The designation “Area of Outstanding Natural Beauty” (AONB) aims to conserve and enhance our best national landscapes, whilst recognising the needs of the local community and economy.
Natural England is responsible for designating AONBs and advising Government and others on how they should be protected and managed. Although ‘natural beauty’ is enshrined in the title, in essence most AONBs represent rich cultural landscapes.
The 1949 National Parks and Access to the Countryside Act defines “natural beauty” as “including the preservation or, as the case may be, the conservation of its flora, fauna and geological or physiographical features”. The conservation of archaeological, architectural and vernacular features in the landscape is implicit as landscape is human-made and cultural.
What is an AONB?
Areas of Outstanding Natural Beauty (AONBs) are designated under the Countryside & Rights of Way Act (2000), and along with National Parks they represent the finest examples of countryside in England and Wales. Designation seeks to conserve and enhance natural beauty; including flora and fauna, geology and landscape features, archaeology and architecture; whilst recognising the needs of the local community and economy.
When did the Tamar Valley become an AONB?
Cornwall and Devon County Councils first suggested that the Tamar Valley should be designated as an Area of Outstanding Natural Beauty in 1963, but it was not until August 1995 that the designation was finally granted. This is the most recent to be designated an AONB.
Why was the Tamar Valley designated?
It is a rare valley and water landscape based around an unspoilt estuary, a unique wildlife resource and a landscape of distinctive heritage.
Where exactly is the Tamar Valley AONB?
It is located on the border of Cornwall and Devon, and includes the valleys of the Tamar, Tavy and Lynher. The larger section, around the rivers Tamar and Tavy, extends north from the broad estuary at Plymouth to the intricate, deeply incised river meanders just below Launceston and Tavistock. It borders Dartmoor National Park to the east and takes in Kit Hill to the west. The section around the river Lynher extends west from Saltash and Torpoint to St Germans in south east Cornwall.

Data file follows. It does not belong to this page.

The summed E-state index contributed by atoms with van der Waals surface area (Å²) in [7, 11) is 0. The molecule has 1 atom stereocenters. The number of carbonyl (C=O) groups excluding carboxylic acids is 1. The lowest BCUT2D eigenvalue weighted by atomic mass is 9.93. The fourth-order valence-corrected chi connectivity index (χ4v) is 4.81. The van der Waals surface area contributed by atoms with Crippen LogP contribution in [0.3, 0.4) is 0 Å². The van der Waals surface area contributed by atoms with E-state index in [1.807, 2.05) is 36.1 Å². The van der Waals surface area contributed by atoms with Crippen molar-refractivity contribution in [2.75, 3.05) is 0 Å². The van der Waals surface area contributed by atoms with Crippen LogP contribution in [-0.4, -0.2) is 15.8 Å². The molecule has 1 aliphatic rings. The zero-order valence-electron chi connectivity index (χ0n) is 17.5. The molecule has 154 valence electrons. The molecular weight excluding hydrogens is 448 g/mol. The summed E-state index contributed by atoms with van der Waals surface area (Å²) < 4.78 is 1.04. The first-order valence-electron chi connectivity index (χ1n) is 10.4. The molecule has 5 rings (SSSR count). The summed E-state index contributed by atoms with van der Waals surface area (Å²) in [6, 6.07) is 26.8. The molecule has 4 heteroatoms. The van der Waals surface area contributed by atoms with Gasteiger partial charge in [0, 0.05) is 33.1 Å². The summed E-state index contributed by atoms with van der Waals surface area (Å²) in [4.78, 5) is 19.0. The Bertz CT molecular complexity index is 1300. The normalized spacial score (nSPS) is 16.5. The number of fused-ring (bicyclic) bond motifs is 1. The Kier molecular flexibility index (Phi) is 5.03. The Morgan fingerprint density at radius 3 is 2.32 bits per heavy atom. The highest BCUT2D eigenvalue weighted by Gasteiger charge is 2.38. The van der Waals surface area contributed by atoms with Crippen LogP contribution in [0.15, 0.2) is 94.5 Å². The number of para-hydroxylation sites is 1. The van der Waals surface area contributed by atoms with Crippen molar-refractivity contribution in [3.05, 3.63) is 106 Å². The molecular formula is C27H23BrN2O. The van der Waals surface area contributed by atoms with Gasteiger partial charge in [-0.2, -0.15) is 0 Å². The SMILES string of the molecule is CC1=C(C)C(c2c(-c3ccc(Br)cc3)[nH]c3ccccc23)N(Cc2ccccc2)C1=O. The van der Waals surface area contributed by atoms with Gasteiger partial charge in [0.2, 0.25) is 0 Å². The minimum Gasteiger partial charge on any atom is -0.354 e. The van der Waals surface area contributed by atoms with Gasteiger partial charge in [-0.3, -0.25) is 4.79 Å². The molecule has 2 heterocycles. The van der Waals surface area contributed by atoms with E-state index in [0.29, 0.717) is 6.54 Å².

How big is the Tamar Valley AONB?
The AONB covers around 75 square miles (190 square kilometres, 16155.74 hectares). It contains a population in the region of 27,000 people, most in the 30-50 age group.
What is the Vision for the Tamar Valley AONB?
To ensure that by working together the Tamar Valley AONB is managed in a way that conserves and enhances its unique cultural identity and outstanding natural beauty for the benefit of all the people who live, work and visit the area, now and in the future.
Highs & Lows
From sea level to 333m at Kit Hill.
There are around 1700 hectares of woodland, of which 1500 hectares are on ancient woodland sites.
Includes the lower parts of the 3 river valleys – Tamar, Tavy and Lynher.
75% of farmland is under grassland, predominantly used for sheep and cattle; there are around 600 holdings ranging from tiny smallholdings to large dairy farms of over 200 hectares.
There are 2247.76 hectares of Sites of Special Scientific Interest (SSSIs), much of the estuary is a Special Area of Conservation (SAC) under the EU Habitats Directive, there are 41 County Wildlife Sites and 1 Local Nature Reserve.
World Heritage Site
The AONB contains the majority of area 10 of the World Heritage Site for the Cornwall and West Devon Mining Landscape. The AONB has over 100 former mine sites and their associated physical and social infrastructure.
The boundary crosses 5 local authority areas (2 counties, 2 districts and Plymouth City). The AONB also borders Dartmoor National Park. The AONB crosses 24 parishes.